Pharmaceutical companies can learn from each other and from organizations in other industries the lessons they have drawn from their experience along the GBS journey.
Learning from other companies that have implemented GBS can accelerate implementation of the GBS model and quickly gain the benefits. Based on its extensive experience in guiding companies toward full GBS implementation, KPMG member firms have developed the following lessons to mitigate risks and maximize opportunities:
Pharmaceutical companies can smooth the transition up the maturity scale by ensuring that GBS implementation is closely aligned with the overall strategy of the company. This will help to determine the timing of the transition and investment priorities. If the pharmaceutical company is focused on inorganic growth, for example, then it should tailor the development of its GBS to prepare for the absorption of another company’s services into a unified structure.
Cognitive automation offers a powerful way for GBS to make gains quickly, dramatically reducing costs and speeding up time to market. Data and analytics should be used to identify areas for service delivery and measurement as well as those for process improvements and rationalization. Once GBS has developed the analytical capabilities, they can be offered to the business as a valuable service to support enterprise goals.
Many companies are hindered by fragmented, overlapping IT systems and applications that will impede the transition to GBS maturity. If GBS priorities are aligned with the company’s overall strategy, then the timing of investments in things like ERP consolidation and software harmonization will benefit both GBS and the enterprise as a whole.
To build support for their objectives, successful GBS organizations clearly explain the overall business benefits of the model to the enterprise. Early wins gained from the transition are communicated to the entire company, and especially the Board and senior management, to build momentum behind structural change.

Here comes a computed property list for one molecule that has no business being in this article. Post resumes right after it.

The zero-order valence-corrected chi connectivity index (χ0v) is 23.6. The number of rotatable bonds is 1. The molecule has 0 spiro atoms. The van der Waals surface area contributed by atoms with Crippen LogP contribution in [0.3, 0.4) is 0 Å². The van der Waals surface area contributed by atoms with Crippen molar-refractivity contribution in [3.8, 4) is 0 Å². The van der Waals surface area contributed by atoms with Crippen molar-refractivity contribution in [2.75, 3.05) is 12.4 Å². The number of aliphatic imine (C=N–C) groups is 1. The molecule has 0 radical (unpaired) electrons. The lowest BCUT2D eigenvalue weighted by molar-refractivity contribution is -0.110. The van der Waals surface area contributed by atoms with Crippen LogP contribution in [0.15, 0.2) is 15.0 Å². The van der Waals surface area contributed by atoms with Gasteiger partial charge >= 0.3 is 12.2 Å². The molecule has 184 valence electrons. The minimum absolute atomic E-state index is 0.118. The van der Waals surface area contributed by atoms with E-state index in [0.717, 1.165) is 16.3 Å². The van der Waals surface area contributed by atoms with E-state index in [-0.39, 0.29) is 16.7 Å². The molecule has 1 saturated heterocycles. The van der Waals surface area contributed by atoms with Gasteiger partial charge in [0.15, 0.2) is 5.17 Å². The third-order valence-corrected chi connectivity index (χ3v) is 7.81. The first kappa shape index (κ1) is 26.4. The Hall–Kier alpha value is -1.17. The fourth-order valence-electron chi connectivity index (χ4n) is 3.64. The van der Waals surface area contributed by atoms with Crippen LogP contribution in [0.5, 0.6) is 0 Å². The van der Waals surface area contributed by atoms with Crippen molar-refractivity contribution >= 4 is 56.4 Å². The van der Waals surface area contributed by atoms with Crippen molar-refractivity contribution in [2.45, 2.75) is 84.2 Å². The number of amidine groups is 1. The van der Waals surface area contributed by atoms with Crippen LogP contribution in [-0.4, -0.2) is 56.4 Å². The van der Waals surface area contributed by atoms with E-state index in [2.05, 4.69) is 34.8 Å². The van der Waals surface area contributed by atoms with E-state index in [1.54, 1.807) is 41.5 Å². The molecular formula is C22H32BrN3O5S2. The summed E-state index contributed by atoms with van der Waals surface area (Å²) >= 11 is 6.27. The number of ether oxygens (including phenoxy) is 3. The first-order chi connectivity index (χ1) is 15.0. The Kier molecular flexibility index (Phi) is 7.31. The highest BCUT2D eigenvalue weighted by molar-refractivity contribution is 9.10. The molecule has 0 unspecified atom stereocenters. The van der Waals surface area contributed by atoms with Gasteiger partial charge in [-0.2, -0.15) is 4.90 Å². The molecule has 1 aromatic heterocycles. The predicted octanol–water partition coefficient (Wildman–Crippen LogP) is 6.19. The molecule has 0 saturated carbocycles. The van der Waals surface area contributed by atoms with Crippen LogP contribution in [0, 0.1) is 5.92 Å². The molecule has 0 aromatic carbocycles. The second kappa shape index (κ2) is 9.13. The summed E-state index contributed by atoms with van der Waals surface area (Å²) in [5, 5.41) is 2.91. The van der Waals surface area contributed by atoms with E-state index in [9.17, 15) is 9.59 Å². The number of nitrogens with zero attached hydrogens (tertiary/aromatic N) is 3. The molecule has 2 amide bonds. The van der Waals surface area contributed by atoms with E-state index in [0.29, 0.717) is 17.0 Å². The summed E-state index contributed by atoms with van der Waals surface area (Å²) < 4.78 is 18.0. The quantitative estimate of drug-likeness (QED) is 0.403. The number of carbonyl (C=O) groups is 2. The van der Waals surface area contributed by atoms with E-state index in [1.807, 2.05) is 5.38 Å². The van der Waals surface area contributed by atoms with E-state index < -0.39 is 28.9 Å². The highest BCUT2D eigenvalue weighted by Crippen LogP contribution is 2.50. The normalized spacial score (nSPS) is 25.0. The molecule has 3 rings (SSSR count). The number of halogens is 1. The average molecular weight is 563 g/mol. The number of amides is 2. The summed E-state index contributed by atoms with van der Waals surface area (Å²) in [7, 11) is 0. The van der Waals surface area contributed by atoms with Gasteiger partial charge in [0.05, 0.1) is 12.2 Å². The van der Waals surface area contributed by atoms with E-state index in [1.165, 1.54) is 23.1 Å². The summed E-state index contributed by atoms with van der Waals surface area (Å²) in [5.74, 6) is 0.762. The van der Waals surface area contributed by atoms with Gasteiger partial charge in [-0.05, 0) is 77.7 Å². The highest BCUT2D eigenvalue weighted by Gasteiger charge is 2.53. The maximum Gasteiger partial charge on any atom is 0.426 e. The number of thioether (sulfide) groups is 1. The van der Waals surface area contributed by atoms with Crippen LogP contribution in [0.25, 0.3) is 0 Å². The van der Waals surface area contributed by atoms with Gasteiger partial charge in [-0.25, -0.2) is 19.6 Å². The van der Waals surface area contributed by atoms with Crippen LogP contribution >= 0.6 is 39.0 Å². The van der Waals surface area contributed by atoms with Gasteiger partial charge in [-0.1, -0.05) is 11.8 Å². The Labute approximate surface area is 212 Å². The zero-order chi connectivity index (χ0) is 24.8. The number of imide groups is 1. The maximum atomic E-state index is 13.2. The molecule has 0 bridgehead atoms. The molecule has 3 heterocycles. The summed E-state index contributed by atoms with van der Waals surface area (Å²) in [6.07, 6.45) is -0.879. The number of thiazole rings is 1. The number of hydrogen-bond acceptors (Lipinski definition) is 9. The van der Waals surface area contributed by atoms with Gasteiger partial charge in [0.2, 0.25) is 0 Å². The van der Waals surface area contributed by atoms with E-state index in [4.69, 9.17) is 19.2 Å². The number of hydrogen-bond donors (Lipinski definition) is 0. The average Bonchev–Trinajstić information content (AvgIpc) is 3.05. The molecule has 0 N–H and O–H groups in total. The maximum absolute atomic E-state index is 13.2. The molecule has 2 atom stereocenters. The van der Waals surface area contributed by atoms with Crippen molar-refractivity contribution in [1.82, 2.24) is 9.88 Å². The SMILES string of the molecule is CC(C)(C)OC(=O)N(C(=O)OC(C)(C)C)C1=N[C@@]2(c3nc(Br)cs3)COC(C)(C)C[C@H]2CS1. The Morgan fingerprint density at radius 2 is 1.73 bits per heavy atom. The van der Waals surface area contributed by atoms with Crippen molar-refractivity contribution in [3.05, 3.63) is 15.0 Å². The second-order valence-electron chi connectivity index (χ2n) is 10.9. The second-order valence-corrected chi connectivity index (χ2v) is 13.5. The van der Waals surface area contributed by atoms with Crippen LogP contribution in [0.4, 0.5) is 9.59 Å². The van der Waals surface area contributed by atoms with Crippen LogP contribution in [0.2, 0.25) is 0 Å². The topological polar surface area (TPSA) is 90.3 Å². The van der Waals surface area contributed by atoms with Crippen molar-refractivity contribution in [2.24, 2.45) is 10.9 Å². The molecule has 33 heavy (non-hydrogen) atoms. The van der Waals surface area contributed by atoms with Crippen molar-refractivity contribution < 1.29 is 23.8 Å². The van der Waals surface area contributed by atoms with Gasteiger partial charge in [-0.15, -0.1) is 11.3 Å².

GBS organizations have to topple silos, disassemble fiefs and strengthen IT support for the initiatives. All of these require consummate change management skills coupled with strong governance capabilities to support complex GBS operations.
A successful GBS organization is a compelling career opportunity. The best way to attract the most promising employees is to train them in the skills that will be most effective, both within GBS and in the rest of the company. Then rotate staff both within GBS and between GBS and the business.
Over-reaching and implementing GBS too fast can lead to a backlash. For companies that have grown by acquisition or have siloed services, centralizing the delivery of functions may have to move gradually. By taking a more process-focused approach that links shared services with the retained organization, companies might gain sustainable cost benefits. Based on KPMG’s experience in working with clients on implementing GBS in the pharmaceutical industry, we have identified 10 best practices that GBS leaders are focused on (see figure).
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